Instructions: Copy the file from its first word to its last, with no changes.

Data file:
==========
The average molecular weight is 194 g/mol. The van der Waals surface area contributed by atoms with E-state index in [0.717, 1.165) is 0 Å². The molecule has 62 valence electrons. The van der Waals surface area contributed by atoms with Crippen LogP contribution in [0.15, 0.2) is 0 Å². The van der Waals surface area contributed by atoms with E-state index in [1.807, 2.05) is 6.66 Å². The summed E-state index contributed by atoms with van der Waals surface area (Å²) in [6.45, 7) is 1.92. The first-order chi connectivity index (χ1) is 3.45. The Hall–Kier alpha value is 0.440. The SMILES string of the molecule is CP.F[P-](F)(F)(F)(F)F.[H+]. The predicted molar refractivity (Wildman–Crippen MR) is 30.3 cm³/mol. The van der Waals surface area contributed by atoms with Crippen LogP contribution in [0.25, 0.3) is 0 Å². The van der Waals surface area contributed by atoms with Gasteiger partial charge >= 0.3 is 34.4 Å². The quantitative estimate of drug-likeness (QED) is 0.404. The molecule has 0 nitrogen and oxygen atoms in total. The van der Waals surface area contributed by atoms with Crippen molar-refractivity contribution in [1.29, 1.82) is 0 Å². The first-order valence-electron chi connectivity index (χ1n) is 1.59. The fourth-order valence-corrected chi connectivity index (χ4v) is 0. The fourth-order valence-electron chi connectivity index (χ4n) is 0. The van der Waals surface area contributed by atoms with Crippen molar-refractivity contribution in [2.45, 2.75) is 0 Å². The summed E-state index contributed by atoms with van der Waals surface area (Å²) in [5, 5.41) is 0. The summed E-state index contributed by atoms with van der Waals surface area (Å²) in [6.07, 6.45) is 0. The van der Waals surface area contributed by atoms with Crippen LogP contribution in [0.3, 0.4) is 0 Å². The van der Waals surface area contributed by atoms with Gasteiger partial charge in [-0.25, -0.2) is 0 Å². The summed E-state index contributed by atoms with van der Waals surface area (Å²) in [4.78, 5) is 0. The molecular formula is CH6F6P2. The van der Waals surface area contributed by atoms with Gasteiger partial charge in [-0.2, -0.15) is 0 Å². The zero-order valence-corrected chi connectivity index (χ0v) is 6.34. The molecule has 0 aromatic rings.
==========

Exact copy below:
The average molecular weight is 194 g/mol. The van der Waals surface area contributed by atoms with E-state index in [0.717, 1.165) is 0 Å². The molecule has 62 valence electrons. The van der Waals surface area contributed by atoms with Crippen LogP contribution in [0.15, 0.2) is 0 Å². The van der Waals surface area contributed by atoms with E-state index in [1.807, 2.05) is 6.66 Å². The summed E-state index contributed by atoms with van der Waals surface area (Å²) in [6.45, 7) is 1.92. The first-order chi connectivity index (χ1) is 3.45. The Hall–Kier alpha value is 0.440. The SMILES string of the molecule is CP.F[P-](F)(F)(F)(F)F.[H+]. The predicted molar refractivity (Wildman–Crippen MR) is 30.3 cm³/mol. The van der Waals surface area contributed by atoms with Crippen LogP contribution in [0.25, 0.3) is 0 Å². The van der Waals surface area contributed by atoms with Gasteiger partial charge >= 0.3 is 34.4 Å². The quantitative estimate of drug-likeness (QED) is 0.404. The molecule has 0 nitrogen and oxygen atoms in total. The van der Waals surface area contributed by atoms with Crippen molar-refractivity contribution in [1.29, 1.82) is 0 Å². The first-order valence-electron chi connectivity index (χ1n) is 1.59. The fourth-order valence-corrected chi connectivity index (χ4v) is 0. The fourth-order valence-electron chi connectivity index (χ4n) is 0. The van der Waals surface area contributed by atoms with Crippen molar-refractivity contribution in [2.45, 2.75) is 0 Å². The summed E-state index contributed by atoms with van der Waals surface area (Å²) in [5, 5.41) is 0. The summed E-state index contributed by atoms with van der Waals surface area (Å²) in [6.07, 6.45) is 0. The van der Waals surface area contributed by atoms with Crippen LogP contribution in [0.3, 0.4) is 0 Å². The van der Waals surface area contributed by atoms with Gasteiger partial charge in [-0.25, -0.2) is 0 Å². The summed E-state index contributed by atoms with van der Waals surface area (Å²) in [4.78, 5) is 0. The molecular formula is CH6F6P2. The van der Waals surface area contributed by atoms with Gasteiger partial charge in [-0.2, -0.15) is 0 Å². The zero-order valence-corrected chi connectivity index (χ0v) is 6.34. The molecule has 0 aromatic rings.